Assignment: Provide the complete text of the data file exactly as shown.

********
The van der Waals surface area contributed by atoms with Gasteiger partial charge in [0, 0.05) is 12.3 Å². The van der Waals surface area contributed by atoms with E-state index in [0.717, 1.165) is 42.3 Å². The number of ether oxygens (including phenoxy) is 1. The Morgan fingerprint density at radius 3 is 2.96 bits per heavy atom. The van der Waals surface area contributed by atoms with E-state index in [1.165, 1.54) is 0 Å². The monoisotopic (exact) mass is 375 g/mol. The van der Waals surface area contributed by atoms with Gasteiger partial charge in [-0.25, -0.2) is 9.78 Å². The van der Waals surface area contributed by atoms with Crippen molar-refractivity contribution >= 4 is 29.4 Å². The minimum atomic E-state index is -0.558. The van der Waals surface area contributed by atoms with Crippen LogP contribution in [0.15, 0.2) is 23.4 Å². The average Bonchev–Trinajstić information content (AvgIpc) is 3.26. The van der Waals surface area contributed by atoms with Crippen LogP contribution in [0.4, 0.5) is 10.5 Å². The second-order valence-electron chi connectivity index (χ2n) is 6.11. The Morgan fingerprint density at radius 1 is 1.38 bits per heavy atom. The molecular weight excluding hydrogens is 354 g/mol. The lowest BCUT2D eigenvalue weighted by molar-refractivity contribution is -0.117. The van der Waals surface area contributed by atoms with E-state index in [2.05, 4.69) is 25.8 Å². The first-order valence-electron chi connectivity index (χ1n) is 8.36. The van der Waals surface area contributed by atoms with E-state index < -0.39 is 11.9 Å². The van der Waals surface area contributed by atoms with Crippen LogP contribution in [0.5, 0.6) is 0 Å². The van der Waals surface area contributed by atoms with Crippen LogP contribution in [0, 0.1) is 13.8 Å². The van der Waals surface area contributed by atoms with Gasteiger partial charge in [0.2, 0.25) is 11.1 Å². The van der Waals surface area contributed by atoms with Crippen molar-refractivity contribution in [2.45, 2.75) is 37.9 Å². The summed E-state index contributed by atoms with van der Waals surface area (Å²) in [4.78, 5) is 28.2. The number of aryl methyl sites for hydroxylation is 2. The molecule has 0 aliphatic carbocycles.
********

The van der Waals surface area contributed by atoms with Gasteiger partial charge in [0, 0.05) is 12.3 Å². The van der Waals surface area contributed by atoms with E-state index in [0.717, 1.165) is 42.3 Å². The number of ether oxygens (including phenoxy) is 1. The Morgan fingerprint density at radius 3 is 2.96 bits per heavy atom. The van der Waals surface area contributed by atoms with E-state index in [1.165, 1.54) is 0 Å². The monoisotopic (exact) mass is 375 g/mol. The van der Waals surface area contributed by atoms with Gasteiger partial charge in [-0.25, -0.2) is 9.78 Å². The van der Waals surface area contributed by atoms with Crippen molar-refractivity contribution >= 4 is 29.4 Å². The minimum atomic E-state index is -0.558. The van der Waals surface area contributed by atoms with Crippen LogP contribution in [0.15, 0.2) is 23.4 Å². The average Bonchev–Trinajstić information content (AvgIpc) is 3.26. The van der Waals surface area contributed by atoms with Crippen LogP contribution in [0.4, 0.5) is 10.5 Å². The second-order valence-electron chi connectivity index (χ2n) is 6.11. The Morgan fingerprint density at radius 1 is 1.38 bits per heavy atom. The molecular weight excluding hydrogens is 354 g/mol. The lowest BCUT2D eigenvalue weighted by molar-refractivity contribution is -0.117. The van der Waals surface area contributed by atoms with E-state index in [2.05, 4.69) is 25.8 Å². The first-order valence-electron chi connectivity index (χ1n) is 8.36. The van der Waals surface area contributed by atoms with E-state index < -0.39 is 11.9 Å². The van der Waals surface area contributed by atoms with Crippen LogP contribution in [0.5, 0.6) is 0 Å². The van der Waals surface area contributed by atoms with Crippen LogP contribution in [0, 0.1) is 13.8 Å². The van der Waals surface area contributed by atoms with Gasteiger partial charge in [0.2, 0.25) is 11.1 Å². The van der Waals surface area contributed by atoms with Crippen molar-refractivity contribution in [2.45, 2.75) is 37.9 Å². The summed E-state index contributed by atoms with van der Waals surface area (Å²) in [4.78, 5) is 28.2. The number of aryl methyl sites for hydroxylation is 2. The molecule has 0 aliphatic carbocycles.